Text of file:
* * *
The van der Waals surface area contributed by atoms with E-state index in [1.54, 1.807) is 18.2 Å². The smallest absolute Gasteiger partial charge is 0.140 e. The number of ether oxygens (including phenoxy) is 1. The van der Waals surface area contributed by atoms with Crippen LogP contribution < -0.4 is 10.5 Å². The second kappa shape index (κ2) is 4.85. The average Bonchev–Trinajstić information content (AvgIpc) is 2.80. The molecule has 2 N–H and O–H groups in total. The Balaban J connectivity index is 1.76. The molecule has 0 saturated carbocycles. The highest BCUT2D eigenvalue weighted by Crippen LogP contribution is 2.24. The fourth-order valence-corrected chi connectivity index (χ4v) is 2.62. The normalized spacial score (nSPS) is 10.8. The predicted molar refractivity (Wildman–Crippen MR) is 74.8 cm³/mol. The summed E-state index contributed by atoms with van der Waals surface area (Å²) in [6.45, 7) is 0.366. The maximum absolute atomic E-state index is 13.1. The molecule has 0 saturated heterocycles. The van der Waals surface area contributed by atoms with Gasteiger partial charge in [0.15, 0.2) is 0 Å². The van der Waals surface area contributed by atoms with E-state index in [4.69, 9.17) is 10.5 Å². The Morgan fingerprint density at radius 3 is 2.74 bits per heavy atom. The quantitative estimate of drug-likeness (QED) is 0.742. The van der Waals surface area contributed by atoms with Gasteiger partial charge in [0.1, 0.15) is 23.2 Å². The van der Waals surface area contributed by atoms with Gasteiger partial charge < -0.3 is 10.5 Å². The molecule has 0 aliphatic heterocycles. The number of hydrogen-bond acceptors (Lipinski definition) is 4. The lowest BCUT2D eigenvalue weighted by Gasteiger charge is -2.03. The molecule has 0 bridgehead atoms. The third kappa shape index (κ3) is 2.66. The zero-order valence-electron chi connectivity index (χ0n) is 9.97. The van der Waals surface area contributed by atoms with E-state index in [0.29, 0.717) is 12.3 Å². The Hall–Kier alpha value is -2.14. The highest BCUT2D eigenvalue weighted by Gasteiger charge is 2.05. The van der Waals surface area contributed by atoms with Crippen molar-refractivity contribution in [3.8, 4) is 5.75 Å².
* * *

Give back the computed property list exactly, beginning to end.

The van der Waals surface area contributed by atoms with E-state index in [1.54, 1.807) is 18.2 Å². The smallest absolute Gasteiger partial charge is 0.140 e. The number of ether oxygens (including phenoxy) is 1. The van der Waals surface area contributed by atoms with Crippen LogP contribution < -0.4 is 10.5 Å². The second kappa shape index (κ2) is 4.85. The average Bonchev–Trinajstić information content (AvgIpc) is 2.80. The molecule has 2 N–H and O–H groups in total. The Balaban J connectivity index is 1.76. The molecule has 0 saturated carbocycles. The highest BCUT2D eigenvalue weighted by Crippen LogP contribution is 2.24. The fourth-order valence-corrected chi connectivity index (χ4v) is 2.62. The normalized spacial score (nSPS) is 10.8. The predicted molar refractivity (Wildman–Crippen MR) is 74.8 cm³/mol. The summed E-state index contributed by atoms with van der Waals surface area (Å²) in [6.45, 7) is 0.366. The maximum absolute atomic E-state index is 13.1. The molecule has 0 saturated heterocycles. The van der Waals surface area contributed by atoms with Gasteiger partial charge in [0.15, 0.2) is 0 Å². The van der Waals surface area contributed by atoms with E-state index in [4.69, 9.17) is 10.5 Å². The Morgan fingerprint density at radius 3 is 2.74 bits per heavy atom. The quantitative estimate of drug-likeness (QED) is 0.742. The van der Waals surface area contributed by atoms with Gasteiger partial charge in [0.1, 0.15) is 23.2 Å². The van der Waals surface area contributed by atoms with Gasteiger partial charge < -0.3 is 10.5 Å². The molecule has 0 aliphatic heterocycles. The number of hydrogen-bond acceptors (Lipinski definition) is 4. The lowest BCUT2D eigenvalue weighted by Gasteiger charge is -2.03. The molecule has 0 bridgehead atoms. The third kappa shape index (κ3) is 2.66. The zero-order valence-electron chi connectivity index (χ0n) is 9.97. The van der Waals surface area contributed by atoms with E-state index in [0.29, 0.717) is 12.3 Å². The Hall–Kier alpha value is -2.14. The highest BCUT2D eigenvalue weighted by Gasteiger charge is 2.05. The van der Waals surface area contributed by atoms with Crippen molar-refractivity contribution in [3.8, 4) is 5.75 Å².